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story.lead_photo.caption The Claycomb Technology Center on the campus of State Technical College of Missouri in Linn is depicted in this June 30, 2017 photo. Photo by Julie Smith / News Tribune.

State Technical College will be receiving $1,232,823 from the Missouri Community Colleges Association, over the next four years.

Nancy Wiley, State Tech's grants manager, told the News Tribune on Tuesday that the Linn-based school plans to use the money for continuing the training in industrial electricity the school started a couple years ago with a $2.7653 million MoStart grant that "has worked," Wiley said.

That grant included training for inmates — especially at Chillicothe and Algoa — and, Wiley said, the target population for the new grant is the same kind of people.

"And, then, I'm working hard to drill deep into these drug courts and some different places that contain that target population," Wiley added, "to decide who is the right fit for this program and who really wants to better themselves (and) be set up for success."

State Tech is one of nine Missouri two-year schools sharing in a federal grant through the Missouri Community Colleges Association for the Missouri Apprenticeships in Manufacturing Program.

That's a statewide initiative to improve the ability to deliver innovative pre-apprenticeship and apprenticeship training programs.

An MCCA news release said participants will learn skills and earn credentials, or degrees, that will lead to high-demand entry and middle skills occupations in the advanced manufacturing industry.

The other Missouri two-year schools sharing in the program are State Fair Community College, Sedalia; Moberly Area Community College; East Central College, Union; Jefferson College, Hillsboro; Mineral Area College, Park Hills; St. Charles Community College; Metropolitan Community College, Kansas City; and St. Louis Community College, which will act as the grant's fiscal agent and which led the grant-writing effort, along with the MCCA.

The MCCA news release said the nine-member consortium that includes State Tech, along with the National Institute for Metalworking Skills (NIMS), a private-sector partner, "will target three career pathways of occupations within advanced manufacturing: automation and systems, logistics, and production and maintenance."

The release reported advanced manufacturing in Missouri represents 8.6 percent of total private sector employment, with 202,419 workers across 9,727 establishments in 29 industries.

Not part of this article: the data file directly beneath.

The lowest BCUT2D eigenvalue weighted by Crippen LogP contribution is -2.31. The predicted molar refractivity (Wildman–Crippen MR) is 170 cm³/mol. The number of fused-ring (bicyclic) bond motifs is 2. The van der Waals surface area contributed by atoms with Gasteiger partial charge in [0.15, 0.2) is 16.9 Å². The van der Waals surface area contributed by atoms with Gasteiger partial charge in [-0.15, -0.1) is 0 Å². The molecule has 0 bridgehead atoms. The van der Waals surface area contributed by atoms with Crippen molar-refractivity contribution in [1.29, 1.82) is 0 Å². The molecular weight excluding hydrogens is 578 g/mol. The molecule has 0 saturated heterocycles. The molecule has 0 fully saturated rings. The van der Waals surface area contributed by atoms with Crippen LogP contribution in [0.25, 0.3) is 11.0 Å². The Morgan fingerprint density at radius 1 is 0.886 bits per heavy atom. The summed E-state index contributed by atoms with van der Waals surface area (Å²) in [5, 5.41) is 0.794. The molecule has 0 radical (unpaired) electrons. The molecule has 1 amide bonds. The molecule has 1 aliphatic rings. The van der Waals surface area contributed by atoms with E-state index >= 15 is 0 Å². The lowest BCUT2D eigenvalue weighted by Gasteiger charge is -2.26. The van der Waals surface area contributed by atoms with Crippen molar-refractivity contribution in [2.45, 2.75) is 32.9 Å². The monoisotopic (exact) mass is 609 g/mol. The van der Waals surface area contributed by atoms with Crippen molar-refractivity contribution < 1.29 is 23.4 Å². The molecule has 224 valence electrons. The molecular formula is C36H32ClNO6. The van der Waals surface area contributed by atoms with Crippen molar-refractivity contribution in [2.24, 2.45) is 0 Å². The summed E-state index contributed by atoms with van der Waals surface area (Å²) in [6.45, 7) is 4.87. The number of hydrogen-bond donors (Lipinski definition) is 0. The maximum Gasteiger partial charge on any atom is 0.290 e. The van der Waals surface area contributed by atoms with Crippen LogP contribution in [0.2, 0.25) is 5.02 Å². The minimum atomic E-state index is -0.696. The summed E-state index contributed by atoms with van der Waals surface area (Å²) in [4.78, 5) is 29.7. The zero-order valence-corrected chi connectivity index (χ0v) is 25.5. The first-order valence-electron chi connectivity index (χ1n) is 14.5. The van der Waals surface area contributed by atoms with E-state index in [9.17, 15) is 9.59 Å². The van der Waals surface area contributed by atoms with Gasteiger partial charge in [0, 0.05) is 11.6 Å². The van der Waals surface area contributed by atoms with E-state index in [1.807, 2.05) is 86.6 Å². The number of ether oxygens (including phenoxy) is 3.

From 2012-17, Missouri's manufacturing employment grew by 17,555.

Missouri is one of 18 states sharing in a total of 23 U.S. Department of Labor grants intended to continue expanding apprenticeships in the United States.

The federal Labor Department said, in a separate news release, that it's awarding $183.8 million to support the development and expansion of apprenticeships, for educational institutions that partner with companies that provide a funding match component.

The department said it also will make available an additional $100 million for efforts to expand apprenticeships and close the skills gap.

"The apprenticeship model of earning while learning has worked well in many American industries, and today, we open opportunities for apprenticeships to flourish in new sectors of our economy," U.S. Labor Secretary Alexander Acosta said, in the news release. "With 7.4 million open jobs — and job creators searching for skilled job seekers — apprenticeship expansion will continue to close the skills gap and strengthen the greatest workforce in the world, the American workforce."

Wiley said, in addition to the new federal grant through the MCCA, State Tech is looking for other grant opportunities that can help it provide training to the "unemployed, underemployed, low-skilled individuals (who want) to find meaningful employment."

She added: "State Tech has supported innovative, flexible training in a variety of facilities (and schedules).

"We are (even) able to take the training inside a Corrections Center and — while you're still incarcerated — you can be trained to where the day you get out of prison (is a day that) you are ready to go to find meaningful employment."

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